Hurricane Delta Threatens Mexico, Southern United States
Tropical storm Delta strengthened into a hurricane Monday in the Caribbean, and is expected to intensify as it passes over Mexico's Yucatan Peninsula and into the southern United States.
Hurricane Delta was packing maximum sustained winds of 80 miles (130 kilometers) per hour as it moved southwest of Jamaica, according to the National Hurricane Center.
The storm was heading towards the US Gulf Coast at seven miles per hour, the Miami-based center reported.
"Delta continues to strengthen," the NHC said. "Hurricane conditions expected Tuesday night in the northeast Yucatan Peninsula."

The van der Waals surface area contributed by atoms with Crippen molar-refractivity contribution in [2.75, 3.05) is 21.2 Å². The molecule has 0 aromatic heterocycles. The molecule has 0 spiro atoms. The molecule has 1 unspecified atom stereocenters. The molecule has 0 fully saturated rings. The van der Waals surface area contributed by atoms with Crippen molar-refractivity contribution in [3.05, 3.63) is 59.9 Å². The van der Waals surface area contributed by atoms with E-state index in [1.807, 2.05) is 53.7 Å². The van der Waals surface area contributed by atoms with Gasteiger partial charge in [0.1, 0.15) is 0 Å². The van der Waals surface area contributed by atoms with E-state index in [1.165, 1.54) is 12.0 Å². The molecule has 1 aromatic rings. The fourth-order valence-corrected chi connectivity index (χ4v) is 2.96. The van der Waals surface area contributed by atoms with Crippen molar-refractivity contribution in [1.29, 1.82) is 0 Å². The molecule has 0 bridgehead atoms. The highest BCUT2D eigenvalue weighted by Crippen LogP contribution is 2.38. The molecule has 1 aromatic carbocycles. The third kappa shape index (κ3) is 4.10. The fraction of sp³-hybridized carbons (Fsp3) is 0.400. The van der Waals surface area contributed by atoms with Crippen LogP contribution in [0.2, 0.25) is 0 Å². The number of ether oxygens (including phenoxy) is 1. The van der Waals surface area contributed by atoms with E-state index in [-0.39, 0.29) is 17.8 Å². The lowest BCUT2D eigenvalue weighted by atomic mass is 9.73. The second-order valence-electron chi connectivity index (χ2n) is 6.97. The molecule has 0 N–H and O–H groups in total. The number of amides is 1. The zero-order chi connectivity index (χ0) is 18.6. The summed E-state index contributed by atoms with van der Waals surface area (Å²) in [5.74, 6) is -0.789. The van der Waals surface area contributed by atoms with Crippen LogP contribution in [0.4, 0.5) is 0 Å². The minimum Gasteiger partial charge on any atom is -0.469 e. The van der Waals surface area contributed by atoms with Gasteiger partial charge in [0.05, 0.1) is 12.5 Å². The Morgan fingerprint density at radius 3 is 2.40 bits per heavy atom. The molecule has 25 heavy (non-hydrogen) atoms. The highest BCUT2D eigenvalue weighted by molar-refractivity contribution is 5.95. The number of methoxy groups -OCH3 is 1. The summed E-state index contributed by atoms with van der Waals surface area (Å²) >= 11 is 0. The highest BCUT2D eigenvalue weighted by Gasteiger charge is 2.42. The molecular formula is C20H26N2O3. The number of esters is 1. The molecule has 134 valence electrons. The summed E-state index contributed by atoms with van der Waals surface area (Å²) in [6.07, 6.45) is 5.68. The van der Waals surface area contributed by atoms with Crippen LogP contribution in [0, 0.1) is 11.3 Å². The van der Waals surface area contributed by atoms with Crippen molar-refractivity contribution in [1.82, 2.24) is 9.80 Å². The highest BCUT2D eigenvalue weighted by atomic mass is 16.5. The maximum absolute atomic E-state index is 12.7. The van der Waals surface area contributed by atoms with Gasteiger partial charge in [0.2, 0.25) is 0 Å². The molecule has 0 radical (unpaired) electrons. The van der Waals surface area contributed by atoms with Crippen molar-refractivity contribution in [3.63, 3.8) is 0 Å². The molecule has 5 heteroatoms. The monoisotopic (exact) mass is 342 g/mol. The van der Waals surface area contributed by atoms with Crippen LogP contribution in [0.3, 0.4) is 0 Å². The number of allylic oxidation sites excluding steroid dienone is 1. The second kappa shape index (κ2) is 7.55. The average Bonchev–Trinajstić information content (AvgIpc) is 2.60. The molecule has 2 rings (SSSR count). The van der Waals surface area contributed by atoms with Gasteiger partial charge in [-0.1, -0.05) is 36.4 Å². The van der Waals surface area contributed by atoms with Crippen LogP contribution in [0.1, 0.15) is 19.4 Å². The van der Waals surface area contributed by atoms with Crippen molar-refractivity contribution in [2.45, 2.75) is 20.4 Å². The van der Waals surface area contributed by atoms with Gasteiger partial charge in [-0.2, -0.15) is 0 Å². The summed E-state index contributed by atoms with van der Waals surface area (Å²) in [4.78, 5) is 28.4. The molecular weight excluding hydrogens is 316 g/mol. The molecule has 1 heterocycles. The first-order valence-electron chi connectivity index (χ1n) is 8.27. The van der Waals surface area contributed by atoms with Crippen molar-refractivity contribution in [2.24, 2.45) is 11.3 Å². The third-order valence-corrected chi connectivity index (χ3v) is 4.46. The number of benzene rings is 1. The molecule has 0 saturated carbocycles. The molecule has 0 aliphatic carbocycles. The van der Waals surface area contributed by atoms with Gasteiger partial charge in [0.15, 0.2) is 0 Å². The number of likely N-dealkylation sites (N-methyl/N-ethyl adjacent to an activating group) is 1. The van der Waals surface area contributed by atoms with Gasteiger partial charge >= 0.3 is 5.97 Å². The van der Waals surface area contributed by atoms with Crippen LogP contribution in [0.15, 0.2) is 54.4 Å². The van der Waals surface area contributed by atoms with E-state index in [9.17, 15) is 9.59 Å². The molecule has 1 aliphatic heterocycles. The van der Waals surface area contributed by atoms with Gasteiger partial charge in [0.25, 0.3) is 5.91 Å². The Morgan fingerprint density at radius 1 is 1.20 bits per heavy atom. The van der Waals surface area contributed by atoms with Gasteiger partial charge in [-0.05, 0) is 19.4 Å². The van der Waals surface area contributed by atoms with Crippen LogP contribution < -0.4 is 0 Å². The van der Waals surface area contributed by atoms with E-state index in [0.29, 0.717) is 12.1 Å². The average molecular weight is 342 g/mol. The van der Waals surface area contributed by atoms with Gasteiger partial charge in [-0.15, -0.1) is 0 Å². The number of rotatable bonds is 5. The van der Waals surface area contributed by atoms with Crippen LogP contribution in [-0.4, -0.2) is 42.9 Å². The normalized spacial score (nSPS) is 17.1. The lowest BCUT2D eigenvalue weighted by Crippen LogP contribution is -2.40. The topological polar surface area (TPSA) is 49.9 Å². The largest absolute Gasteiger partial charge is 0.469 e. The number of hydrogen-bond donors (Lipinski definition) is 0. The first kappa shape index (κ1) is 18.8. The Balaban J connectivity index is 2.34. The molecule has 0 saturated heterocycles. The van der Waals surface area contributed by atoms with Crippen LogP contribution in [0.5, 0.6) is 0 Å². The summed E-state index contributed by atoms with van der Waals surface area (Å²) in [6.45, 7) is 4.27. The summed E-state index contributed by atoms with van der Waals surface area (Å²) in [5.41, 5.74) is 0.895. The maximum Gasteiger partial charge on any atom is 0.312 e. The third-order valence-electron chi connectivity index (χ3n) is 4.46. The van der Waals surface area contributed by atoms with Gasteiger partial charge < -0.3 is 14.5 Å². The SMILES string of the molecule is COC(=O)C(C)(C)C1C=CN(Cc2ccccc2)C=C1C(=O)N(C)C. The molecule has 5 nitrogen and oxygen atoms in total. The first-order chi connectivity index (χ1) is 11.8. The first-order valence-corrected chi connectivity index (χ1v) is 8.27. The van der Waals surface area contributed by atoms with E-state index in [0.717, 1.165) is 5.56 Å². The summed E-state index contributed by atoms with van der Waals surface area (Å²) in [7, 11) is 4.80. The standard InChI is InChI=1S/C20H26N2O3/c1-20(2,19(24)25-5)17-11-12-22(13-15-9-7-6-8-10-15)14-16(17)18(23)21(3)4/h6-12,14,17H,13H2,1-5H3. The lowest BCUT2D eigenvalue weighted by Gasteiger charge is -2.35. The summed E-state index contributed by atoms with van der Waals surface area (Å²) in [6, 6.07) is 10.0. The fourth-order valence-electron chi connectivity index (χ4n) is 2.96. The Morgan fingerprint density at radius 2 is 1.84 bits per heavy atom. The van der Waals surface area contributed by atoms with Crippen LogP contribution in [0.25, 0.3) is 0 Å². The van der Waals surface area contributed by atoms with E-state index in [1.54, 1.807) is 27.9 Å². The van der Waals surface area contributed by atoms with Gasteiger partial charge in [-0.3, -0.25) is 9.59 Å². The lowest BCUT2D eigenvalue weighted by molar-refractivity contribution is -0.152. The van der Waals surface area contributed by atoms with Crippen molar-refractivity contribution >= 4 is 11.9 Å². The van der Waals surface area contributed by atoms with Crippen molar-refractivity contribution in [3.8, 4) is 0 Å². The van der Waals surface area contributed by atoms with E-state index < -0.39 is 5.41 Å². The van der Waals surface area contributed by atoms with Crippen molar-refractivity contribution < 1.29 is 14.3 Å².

A hurricane watch is in effect for the northern tip of the Yucatan Peninsula.
Delta is expected to enter the Gulf of Mexico early Wednesday.
The NHC predicted the storm will reach the southern United States either Thursday night or Friday morning without encountering any obstacles that could weaken it.
Delta is the 26th named storm of an unusually active Atlantic hurricane season.
In September, meteorologists were forced to break out the Greek alphabet to name Atlantic storms for only the second time ever, after the 2020 hurricane season blew through their usual list, ending on Tropical Storm Wilfred.
Meteorologist MJ Ventrice of The Weather Company tweeted that when Delta makes landfall, "it would be the 10th tropical cyclone strike of the season."
"This would break the record for most landfalling tropical cyclones in a single season," he added, noting the previous record was nine storms in 1916.